Another preferred class of condensation products or oxyalkylated alcohols within the above definition are those wherein the aliphatic alcohols of the oxyalkylated alcohols, or R in the above formula, ranges from 12 to 18 carbon atoms, and the total number of ethylene oxide and propylene oxide groups in the mixture thereof, or designated A in the above formula, ranges from about 4 to about 14.
The term "cogeneric mixture" as employed herein, designates a series of closely related homologues obtained by condensing a plurality of oxide units, with an alcohol or a mixture thereof. As is known, when a mixture of this type is generated, various oxyalkylene chain lengths are obtained.
Alcohols which may be employed in the preparation of the products noted above are those essentially linear, primary, aliphatic alcohols having from 8 to 20 carbon atoms, preferably 10 to 18 carbon atoms. Mixtures of alcohols are usually preferred since their use provides for a good balance of properties in the resulting products. Examples of alcohols which are operable include decyl alcohol, undecyl alcohol, lauryl alcohol, tridecyl alcohol, tetradecyl alcohol, pentadecyl alcohol, cetyl alcohol, heptadecyl alcohol, stearyl alcohol, hydrogenated tallow alcohol, and mixtures thereof. They may be naturally-derived such as from coconut oil or synthetically-derived such as from linear alkanes or linear olefins.
The above nonionic surfactants employed as carrier or vehicle for the dye of the penetrant solution according to the invention, are prepared by condensing an alcohol or mixture of alcohols, as described above, with a mixture of ethylene oxide and propylene oxide, in the presence of an alkaline catalyst, such as potassium hydroxide. The oxide mixture may be added to the alcohol in one continuous step or it may be added in several steps. The products thus produced possess random distribution of oxyethylene and oxypropylene groups.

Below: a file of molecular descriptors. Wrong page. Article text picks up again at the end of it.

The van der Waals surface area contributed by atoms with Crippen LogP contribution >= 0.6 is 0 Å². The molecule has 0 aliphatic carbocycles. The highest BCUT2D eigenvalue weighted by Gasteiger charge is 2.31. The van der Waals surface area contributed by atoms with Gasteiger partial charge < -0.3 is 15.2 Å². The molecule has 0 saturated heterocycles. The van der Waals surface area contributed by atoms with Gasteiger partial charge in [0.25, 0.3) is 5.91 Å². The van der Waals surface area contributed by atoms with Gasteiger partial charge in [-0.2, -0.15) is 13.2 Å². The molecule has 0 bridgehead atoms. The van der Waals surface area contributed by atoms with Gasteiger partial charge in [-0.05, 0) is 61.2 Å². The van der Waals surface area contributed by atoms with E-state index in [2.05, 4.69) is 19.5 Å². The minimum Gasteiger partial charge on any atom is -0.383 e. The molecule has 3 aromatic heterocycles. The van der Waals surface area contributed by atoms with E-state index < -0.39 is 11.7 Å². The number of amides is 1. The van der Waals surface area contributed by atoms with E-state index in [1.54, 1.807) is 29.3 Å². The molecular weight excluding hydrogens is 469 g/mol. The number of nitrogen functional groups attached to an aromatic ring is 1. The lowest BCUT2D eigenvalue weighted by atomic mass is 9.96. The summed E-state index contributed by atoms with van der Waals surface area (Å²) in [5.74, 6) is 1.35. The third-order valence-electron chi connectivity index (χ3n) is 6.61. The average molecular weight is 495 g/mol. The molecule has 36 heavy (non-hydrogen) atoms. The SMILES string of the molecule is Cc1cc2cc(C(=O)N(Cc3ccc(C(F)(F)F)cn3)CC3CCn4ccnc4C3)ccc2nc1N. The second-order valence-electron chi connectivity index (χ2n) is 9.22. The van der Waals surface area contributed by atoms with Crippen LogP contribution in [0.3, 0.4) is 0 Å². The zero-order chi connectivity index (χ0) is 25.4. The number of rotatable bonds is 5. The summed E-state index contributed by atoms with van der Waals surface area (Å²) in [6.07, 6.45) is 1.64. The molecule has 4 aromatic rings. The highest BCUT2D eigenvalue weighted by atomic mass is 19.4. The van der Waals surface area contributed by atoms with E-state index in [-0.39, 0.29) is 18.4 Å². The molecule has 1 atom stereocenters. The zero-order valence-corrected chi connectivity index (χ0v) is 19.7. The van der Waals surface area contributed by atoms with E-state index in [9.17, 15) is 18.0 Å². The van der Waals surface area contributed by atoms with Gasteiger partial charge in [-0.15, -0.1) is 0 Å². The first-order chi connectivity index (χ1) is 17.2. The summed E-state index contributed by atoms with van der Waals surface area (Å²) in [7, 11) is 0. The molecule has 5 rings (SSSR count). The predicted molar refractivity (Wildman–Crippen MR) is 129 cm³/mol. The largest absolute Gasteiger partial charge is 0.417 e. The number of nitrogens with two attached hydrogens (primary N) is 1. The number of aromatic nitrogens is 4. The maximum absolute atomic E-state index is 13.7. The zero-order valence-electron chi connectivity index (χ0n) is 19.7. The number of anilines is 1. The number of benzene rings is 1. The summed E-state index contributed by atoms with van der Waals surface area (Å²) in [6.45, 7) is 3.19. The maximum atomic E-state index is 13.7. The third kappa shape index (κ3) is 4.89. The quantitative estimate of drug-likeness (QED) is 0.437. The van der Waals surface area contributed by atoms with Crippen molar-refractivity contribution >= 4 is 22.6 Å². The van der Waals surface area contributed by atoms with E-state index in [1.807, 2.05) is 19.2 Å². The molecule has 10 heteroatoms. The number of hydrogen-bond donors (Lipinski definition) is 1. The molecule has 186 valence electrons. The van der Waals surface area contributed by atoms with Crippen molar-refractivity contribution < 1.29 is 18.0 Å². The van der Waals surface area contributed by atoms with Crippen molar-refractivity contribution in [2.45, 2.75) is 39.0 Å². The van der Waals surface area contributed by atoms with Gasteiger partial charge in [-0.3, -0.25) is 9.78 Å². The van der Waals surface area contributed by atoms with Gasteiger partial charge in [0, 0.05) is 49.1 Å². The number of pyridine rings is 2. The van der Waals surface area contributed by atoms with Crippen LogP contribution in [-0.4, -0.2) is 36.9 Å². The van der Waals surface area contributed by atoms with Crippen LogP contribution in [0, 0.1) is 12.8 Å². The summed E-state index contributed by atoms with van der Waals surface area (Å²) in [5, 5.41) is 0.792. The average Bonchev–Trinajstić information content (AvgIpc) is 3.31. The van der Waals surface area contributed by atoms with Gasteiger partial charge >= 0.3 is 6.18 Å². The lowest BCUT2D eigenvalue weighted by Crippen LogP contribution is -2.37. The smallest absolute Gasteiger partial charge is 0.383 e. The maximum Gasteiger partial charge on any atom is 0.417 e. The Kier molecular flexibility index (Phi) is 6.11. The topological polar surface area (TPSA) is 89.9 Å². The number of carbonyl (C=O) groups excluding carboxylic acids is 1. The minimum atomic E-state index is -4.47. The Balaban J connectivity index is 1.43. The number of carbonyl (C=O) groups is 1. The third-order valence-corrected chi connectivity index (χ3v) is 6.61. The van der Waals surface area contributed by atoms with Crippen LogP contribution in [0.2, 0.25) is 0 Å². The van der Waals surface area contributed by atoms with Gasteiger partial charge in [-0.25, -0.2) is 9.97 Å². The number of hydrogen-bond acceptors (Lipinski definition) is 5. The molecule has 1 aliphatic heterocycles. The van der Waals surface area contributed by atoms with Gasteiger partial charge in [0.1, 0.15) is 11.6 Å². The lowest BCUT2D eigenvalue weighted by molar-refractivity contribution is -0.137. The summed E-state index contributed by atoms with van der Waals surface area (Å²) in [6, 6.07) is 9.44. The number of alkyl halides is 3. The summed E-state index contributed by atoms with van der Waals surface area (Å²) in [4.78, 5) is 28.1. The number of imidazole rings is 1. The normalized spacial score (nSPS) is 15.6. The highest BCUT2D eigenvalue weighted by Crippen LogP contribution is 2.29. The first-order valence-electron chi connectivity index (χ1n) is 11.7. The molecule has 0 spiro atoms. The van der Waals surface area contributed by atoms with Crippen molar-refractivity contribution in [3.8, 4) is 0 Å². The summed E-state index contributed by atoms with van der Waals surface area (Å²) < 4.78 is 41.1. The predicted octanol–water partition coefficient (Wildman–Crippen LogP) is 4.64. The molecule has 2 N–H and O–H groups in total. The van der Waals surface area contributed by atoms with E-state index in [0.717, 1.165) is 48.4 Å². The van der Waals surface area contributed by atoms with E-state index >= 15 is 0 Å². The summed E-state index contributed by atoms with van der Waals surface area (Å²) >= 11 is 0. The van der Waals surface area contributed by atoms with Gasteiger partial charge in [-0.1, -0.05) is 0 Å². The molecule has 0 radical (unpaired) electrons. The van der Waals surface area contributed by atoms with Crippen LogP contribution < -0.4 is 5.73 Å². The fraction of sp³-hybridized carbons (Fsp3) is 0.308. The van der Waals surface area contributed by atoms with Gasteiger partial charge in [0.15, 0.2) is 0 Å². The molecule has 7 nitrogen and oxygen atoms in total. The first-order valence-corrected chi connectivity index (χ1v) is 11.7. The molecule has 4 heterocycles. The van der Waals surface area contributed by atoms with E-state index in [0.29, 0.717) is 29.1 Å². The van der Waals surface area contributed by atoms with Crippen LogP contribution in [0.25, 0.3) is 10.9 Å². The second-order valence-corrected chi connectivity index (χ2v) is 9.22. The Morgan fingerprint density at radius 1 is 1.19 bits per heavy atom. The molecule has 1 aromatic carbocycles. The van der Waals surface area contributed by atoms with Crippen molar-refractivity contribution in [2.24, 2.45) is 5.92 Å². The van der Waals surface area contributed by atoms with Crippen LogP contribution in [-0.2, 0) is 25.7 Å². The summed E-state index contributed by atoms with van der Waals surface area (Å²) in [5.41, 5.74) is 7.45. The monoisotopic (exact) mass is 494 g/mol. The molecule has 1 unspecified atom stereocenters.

The nonionic surface active agents described above and their method of preparation are disclosed in U.S. Pat. No. 3,504,041, and such disclosure is incorporated herein by reference. These surface active agents are believed to include for example, that class of surfactants which are marketed as the "Plurafac" surfactants "RA-40" grades.
Another class of biodegradable liquid, water miscible oxyalkylated alcohol condensation products within the above definition are those wherein the aliphatic alcohol, or R, is a straight chain alkyl group having from 8 to 20 carbon atoms, the number of ethylene oxide groups in the mixture thereof with propylene oxide, or A, ranges from 3.75 to 12,75, and the number of propylene oxide groups in such mixture ranges from 1.7 to 7.0, the oxyethylene to oxypropylene ratio in such mixtures being from 1.8:1 to 2.2:1. This mixture of condensation products and the method of their preparation are disclosed in U.S. Pat. No. 3,340,309, and such disclosure is also incorporated herein by reference. The nonionic oxyalkylated alcohols marketed as the "R0-20" grades of "Plurafac", are believed representative of the class of surface active agents disclosed in the latter patent.